With the Senate’s confirmation Monday of Jennifer Homendy as the Chairman of the NTSB, I’ll resist cliches about frying pans and fires and instead offer the observation that she has work to do. In my view, the NTSB was once the gold standard for efficient, competent government agencies, but of late, it has been less impressive. It hasn’t quite come asunder, but it could and should be doing better than it is.
Since our beat around here is general aviation, that’s what I’ll focus on. The airlines get more than their share of love from both the FAA and the NTSB while GA enjoys benign neglect. (That’s not all bad, by the way.) My beefs are several. First of all, the agency continues to drag its feet on closing accident investigations with no apparent accountability or improvement. Side note: The investigations appear to be uneven in quality and thoroughness.
Not so long ago, you could expect an investigation to close to a final report in about a year, give or take a few months. Now, I routinely see open investigations that are two years or older. That is, when I can find them. Which gets me to beef number two: To call the new online database system the NTSB launched last fall a hot mess is generous. It’s a difficult-to-use kludge that returns uneven results and, at least for me, vastly slows finding the kind of broad data-driven things I like to work on.
The NTSB hailed the so-called CAROL system as a step forward but I find it lacking. While it does offer direct access to the digital dockets, it lacks a quick-view utility that the previous system had. You could, for example, click on the HTML source and skim the material before digging further. Now you have to download a portion of the docket to see what’s there. It’s literally like fishing. I have a couple of projects on the back burner because I lack the time to grind through this problem.
And now beef number three: The NTSB is not doing this work, either. While I’m not convinced there are new and mysterious accident trends percolating in the world of GA, how would you know if you don’t look? I feel like I’m flying increasingly blind on accurate accident rates. Part of the NTSB’s imprimatur is enterprise research that determines accident cause trends and to make recommendations to address these. I care less about the recommendations—in fact, I care very little—than I do the underlying findings that make them necessary. If we in the industry know what the trends are, we can pretty well figure out how to address them in various ways, jollied along by the insurance companies.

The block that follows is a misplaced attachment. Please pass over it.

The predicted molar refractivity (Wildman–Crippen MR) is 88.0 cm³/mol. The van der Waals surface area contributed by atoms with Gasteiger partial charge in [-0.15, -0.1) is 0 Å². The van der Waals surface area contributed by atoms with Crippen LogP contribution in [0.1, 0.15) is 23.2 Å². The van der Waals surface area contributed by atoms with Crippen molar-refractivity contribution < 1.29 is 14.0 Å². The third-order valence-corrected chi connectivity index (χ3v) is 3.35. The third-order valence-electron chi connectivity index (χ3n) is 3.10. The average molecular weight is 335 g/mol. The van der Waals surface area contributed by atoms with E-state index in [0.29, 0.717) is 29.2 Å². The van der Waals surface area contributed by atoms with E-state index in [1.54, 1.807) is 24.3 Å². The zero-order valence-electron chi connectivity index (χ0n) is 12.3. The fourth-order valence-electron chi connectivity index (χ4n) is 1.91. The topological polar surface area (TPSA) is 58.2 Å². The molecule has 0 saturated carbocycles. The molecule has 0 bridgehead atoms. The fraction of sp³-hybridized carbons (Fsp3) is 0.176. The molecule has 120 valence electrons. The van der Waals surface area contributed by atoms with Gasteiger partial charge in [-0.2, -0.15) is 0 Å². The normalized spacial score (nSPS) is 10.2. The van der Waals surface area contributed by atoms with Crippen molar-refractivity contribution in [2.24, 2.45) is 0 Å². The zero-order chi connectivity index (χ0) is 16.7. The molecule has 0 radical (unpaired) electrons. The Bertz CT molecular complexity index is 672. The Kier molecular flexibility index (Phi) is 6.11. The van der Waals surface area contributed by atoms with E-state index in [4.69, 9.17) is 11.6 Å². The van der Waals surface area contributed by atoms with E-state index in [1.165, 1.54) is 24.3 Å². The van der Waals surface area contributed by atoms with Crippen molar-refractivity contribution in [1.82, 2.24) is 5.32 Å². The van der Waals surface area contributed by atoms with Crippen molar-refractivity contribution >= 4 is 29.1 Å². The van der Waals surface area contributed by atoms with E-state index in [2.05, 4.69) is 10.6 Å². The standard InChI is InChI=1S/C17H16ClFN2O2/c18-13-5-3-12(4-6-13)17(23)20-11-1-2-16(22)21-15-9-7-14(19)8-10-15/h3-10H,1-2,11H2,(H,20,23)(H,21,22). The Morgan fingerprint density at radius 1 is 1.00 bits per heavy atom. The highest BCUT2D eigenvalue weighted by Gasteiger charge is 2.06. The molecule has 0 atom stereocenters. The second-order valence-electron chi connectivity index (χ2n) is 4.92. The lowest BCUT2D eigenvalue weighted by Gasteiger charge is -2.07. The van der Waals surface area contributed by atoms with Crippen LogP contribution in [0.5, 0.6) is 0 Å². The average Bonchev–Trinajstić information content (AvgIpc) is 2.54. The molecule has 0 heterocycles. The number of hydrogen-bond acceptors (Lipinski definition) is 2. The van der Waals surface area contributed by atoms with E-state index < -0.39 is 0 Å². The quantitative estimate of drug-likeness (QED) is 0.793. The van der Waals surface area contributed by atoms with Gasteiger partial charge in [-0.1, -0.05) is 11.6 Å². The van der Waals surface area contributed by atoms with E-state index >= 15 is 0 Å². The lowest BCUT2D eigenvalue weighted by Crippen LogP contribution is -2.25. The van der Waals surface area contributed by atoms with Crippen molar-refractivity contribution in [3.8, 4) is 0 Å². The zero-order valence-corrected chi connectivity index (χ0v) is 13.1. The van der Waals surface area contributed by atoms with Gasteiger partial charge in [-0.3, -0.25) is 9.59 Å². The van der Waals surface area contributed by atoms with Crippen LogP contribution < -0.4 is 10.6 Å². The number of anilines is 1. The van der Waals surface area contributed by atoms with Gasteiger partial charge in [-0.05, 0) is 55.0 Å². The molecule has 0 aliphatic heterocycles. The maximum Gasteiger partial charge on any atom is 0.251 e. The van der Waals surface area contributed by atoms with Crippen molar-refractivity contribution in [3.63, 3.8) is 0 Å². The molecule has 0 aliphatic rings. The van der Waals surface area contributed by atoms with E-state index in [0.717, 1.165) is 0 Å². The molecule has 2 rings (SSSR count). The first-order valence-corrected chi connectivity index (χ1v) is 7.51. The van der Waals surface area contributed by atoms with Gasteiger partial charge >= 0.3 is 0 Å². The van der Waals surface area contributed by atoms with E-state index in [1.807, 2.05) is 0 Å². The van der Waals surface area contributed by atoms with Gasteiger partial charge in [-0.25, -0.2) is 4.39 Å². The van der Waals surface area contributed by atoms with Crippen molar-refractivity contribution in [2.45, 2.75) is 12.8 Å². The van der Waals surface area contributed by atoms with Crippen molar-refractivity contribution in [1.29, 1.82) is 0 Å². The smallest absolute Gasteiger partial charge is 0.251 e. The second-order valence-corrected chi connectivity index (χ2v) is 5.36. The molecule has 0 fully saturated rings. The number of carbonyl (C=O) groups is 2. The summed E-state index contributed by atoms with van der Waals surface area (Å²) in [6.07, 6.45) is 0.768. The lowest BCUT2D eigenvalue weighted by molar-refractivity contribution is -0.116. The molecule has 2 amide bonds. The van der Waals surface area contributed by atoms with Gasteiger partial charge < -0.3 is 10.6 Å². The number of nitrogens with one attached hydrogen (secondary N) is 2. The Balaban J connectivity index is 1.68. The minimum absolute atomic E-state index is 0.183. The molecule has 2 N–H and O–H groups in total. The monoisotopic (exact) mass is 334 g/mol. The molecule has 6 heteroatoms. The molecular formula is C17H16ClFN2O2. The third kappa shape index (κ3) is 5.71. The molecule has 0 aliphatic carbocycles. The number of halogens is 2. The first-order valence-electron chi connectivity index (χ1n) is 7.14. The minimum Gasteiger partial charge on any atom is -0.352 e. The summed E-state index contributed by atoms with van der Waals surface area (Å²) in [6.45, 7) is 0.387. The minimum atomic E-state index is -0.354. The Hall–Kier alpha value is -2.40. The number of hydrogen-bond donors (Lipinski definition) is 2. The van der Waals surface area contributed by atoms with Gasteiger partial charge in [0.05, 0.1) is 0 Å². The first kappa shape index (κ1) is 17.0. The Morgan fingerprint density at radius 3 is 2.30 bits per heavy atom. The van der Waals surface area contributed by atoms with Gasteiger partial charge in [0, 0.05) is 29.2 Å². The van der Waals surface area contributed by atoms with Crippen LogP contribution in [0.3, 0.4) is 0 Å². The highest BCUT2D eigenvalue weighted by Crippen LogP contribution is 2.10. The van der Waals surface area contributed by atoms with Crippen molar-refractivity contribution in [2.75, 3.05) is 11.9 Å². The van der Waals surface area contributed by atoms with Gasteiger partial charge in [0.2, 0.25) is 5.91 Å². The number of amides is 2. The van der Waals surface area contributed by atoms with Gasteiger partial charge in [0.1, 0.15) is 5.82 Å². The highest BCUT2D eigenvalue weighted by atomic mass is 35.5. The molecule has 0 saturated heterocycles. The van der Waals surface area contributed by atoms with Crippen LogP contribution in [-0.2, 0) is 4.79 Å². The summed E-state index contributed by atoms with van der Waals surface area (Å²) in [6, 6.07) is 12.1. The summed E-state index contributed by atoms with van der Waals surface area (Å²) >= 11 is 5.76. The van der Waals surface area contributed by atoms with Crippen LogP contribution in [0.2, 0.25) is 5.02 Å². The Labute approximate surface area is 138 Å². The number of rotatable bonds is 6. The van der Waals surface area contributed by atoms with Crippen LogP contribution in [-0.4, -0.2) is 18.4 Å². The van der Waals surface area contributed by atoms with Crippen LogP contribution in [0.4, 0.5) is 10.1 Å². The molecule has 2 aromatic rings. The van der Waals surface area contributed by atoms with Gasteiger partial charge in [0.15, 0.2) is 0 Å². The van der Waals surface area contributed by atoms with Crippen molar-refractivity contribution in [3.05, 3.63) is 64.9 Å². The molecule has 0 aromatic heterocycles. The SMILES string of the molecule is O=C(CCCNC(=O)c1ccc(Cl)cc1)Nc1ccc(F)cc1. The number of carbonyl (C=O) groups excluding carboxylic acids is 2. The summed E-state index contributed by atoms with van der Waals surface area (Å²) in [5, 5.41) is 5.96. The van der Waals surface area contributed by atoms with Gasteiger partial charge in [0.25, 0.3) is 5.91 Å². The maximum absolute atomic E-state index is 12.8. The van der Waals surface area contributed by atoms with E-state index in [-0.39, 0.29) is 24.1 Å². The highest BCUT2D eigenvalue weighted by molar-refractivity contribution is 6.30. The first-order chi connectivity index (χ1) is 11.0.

We don’t need the NTSB, which is indifferent to GA, nor the FAA, which is sometimes hostile, to tell us how fix things. Is anyone arguing for more regulation to push down the GA overall and fatal accident rate? If so, do let me know. On the plus side, the board now has two GA-experienced members in vice-chairman Bruce Landsberg, formerly of Flight Safety and the old AOPA Air Safety Foundation, and Michael Graham, a naval aviator who did a stint on the GA/bizjet side of Textron. Both of these members have air safety bona fides and it shows in the board meetings.
As for Ms. Homendy, she is not a pilot so let me just dispense with that by noting that she is not a pipeline welder, a railroad bridge engineer or a licensed ship captain, either. The chairman’s job is still, as it has always been, leadership of what is a competent and well-resourced staff of investigators, to set the tone and determine the priorities. For all I know, the marine and pipeline industry have the same complaints we do in general aviation, but whether they do or they don’t, the hoped-for-solution is to reach down into the clanking machinery and blow the sand out of the gears. In other words, it’s a management challenge and don’t pretend it’s an easy one.
Let’s give it a year and see what improves.